Species: Meadow Grasshopper (Chorthippus parallelus)

Family: Grasshoppers and Locusts (ACRIDIDAE)

Category: Insects (Other)

Location: N

A. Insects (Other)

More extensive information on insects can be found in a separate blog post.

B. Grasshoppers and Locusts (ACRIDIDAE)

Although Bush-crickets and Grasshoppers are related, there are distinct differences between the two families. Crickets stridulate by rubbing their wings together at dusk, their 'ears' being on their front legs. (In contrast, Grasshoppers stridulate by rubbing their hind legs against their wings, their 'ears' being at the base of their abdomen.) Whereas Grasshoppers are mostly herbivores, Crickets are omnivores. Bush-crickets have long, thin antennae (in contrast to the shorter, stockier ones that Grasshoppers have).

The members of the Grasshopper and Locust family have short, stout antennae and the sound producing tympana membranes on the side of the first abdominal segment. The back legs have three segments. They have ridges along the top edge of the thorax, called keels, which are useful for identification. Grasshoppers have a three stage life-cycle, egg, nymph (going through five moulting instar phases, during which the wings gradually develop), and adult, when final wing development occurs. The most notorious members of this family are the locusts, although these are only rarely found in Britain.

We have a photograph-filled blog post about all the grasshoppers and bush-crickets that we have seen in the Cemetery that may be worth your time.

C. Meadow Grasshopper (Chorthippus parallelus)

Meadow Grasshoppers may be green with brown wings or entirely green. Females can also be vivid pink. Whereas males have full-length wings reaching almost to the end of their abdomen, females have smaller, undeveloped ones that are half that length.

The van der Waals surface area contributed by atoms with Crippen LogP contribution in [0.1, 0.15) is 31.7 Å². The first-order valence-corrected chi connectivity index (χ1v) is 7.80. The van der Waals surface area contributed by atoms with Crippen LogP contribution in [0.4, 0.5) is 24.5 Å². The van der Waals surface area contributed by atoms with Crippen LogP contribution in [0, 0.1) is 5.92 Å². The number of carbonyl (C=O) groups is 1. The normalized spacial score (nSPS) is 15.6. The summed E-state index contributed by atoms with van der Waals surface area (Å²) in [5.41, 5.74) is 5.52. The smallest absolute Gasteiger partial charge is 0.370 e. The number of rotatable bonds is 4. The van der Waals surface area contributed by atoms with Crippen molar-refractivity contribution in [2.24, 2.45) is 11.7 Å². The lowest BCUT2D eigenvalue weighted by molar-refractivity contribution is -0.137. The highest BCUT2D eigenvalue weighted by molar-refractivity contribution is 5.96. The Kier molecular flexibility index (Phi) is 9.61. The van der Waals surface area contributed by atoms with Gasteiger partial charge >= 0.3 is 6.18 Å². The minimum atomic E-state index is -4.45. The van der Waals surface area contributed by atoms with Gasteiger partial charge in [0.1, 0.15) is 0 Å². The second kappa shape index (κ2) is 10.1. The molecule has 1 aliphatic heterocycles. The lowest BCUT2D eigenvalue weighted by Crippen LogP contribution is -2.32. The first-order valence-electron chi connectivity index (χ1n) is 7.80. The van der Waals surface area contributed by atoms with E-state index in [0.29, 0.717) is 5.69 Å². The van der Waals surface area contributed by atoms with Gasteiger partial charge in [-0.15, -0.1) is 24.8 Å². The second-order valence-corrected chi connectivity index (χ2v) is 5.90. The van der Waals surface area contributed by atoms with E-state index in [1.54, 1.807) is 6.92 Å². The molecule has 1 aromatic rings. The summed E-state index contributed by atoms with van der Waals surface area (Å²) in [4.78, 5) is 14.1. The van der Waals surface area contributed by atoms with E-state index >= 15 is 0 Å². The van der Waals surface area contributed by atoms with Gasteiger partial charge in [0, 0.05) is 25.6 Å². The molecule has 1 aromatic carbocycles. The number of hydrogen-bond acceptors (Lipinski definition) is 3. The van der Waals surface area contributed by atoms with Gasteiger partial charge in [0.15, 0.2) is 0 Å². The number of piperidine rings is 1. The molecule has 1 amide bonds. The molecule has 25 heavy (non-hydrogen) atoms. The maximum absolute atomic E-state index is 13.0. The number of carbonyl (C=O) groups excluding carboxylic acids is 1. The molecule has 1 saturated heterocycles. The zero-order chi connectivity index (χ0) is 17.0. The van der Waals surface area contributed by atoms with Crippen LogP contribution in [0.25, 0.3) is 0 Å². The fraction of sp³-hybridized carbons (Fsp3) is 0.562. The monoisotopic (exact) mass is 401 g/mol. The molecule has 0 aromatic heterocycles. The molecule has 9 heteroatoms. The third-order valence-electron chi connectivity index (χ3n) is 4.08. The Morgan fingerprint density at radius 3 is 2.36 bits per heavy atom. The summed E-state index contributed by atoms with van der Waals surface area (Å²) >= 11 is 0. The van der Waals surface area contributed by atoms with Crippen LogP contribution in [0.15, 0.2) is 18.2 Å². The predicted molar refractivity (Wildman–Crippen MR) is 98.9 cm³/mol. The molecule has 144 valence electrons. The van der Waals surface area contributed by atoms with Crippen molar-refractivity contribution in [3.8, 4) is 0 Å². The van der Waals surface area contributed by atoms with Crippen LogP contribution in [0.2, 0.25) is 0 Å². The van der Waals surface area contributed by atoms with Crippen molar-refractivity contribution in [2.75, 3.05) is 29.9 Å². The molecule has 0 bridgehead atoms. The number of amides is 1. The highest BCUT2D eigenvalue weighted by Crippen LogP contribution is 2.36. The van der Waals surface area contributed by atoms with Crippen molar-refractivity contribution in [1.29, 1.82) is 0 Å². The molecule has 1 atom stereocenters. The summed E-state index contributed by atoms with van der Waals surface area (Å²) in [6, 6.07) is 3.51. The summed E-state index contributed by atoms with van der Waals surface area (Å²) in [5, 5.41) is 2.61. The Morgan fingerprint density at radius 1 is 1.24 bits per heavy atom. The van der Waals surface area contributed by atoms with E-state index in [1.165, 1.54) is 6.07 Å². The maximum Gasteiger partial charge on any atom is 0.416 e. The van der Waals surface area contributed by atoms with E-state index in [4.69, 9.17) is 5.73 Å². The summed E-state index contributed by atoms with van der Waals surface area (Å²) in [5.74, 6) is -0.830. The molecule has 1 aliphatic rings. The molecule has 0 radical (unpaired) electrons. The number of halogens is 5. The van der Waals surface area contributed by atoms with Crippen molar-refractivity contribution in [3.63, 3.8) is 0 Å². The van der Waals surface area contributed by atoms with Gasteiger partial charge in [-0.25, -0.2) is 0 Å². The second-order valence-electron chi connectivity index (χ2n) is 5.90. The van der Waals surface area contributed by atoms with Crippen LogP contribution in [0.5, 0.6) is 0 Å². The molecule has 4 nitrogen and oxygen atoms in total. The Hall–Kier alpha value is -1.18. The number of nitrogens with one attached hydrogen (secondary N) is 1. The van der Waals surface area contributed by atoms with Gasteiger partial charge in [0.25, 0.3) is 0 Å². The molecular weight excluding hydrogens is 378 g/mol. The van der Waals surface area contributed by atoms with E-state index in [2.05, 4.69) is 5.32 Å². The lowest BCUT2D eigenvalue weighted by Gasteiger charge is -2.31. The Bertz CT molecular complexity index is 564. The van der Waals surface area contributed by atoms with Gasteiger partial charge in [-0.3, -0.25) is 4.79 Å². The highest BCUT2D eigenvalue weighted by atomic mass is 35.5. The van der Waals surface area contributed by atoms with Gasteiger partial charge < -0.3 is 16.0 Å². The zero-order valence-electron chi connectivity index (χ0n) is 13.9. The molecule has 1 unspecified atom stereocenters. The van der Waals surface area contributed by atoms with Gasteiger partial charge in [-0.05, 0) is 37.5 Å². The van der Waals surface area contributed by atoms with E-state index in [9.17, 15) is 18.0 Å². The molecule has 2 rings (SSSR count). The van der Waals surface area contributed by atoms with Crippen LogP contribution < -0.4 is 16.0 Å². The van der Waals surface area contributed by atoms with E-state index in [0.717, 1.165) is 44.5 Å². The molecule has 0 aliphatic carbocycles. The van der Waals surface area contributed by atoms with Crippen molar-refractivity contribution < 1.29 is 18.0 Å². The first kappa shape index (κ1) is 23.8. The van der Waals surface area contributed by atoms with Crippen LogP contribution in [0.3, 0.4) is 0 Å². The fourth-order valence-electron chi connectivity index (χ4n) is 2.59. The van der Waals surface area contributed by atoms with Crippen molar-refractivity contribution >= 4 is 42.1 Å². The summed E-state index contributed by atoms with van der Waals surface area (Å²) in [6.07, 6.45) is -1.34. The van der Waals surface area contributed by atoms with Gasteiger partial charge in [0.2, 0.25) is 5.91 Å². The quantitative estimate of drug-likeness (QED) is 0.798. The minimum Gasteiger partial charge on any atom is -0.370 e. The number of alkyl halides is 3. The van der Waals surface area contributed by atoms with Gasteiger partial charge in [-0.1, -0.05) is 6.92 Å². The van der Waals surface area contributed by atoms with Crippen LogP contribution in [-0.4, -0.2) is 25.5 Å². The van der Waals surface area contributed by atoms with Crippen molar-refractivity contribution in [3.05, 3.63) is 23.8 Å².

These grasshoppers can be distinguished by their near-parallel keels, and by the black patches on the 'knees' of their hind legs. Both males and females have a pronotum (the plate behind their heads) that is very slightly curved outwards as it reaches the abdomen, but otherwise has almost straight sides.

As their name suggests, Meadow Grasshoppers prefer grassland habitats. They are common and widespread in Britain.

Images

Meadow Grasshopper

Meadow Grasshoppers may be green with brown wings or entirely green. Females can also be vivid pink. Whereas males have full-length wings reaching almost to the end of their abdomen, females have smaller, undeveloped ones that are half that length. The individual in this photograph is a female.

Meadow Grasshopper

These grasshoppers can be distinguished by their near-parallel keels, and by the black patches on the 'knees' of their hind legs (clearly visible in this photograph). Both males and females have a pronotum (the plate behind their heads) that is very slightly curved outwards as it reaches the abdomen, but otherwise has almost straight sides.

Meadow Grasshopper

This photograph shows an adult male Meadow Grasshopper.

Meadow Grasshopper

This photograph also shows an adult female Meadow Grasshopper. The black 'knees' of this individual show as 'knee' caps only, not the full 'knee'.

Meadow Grasshopper

This photograph also shows an adult male Meadow Grasshopper in focus at the rear of the shot. This individual has 'knees' that are more fully black, as if dipped in ink. Note that this feature is not a reliable feature on its own to aid in species identification.

Meadow Grasshopper

A Meadow Grasshopper photographed in the Cemetery in early July 2022.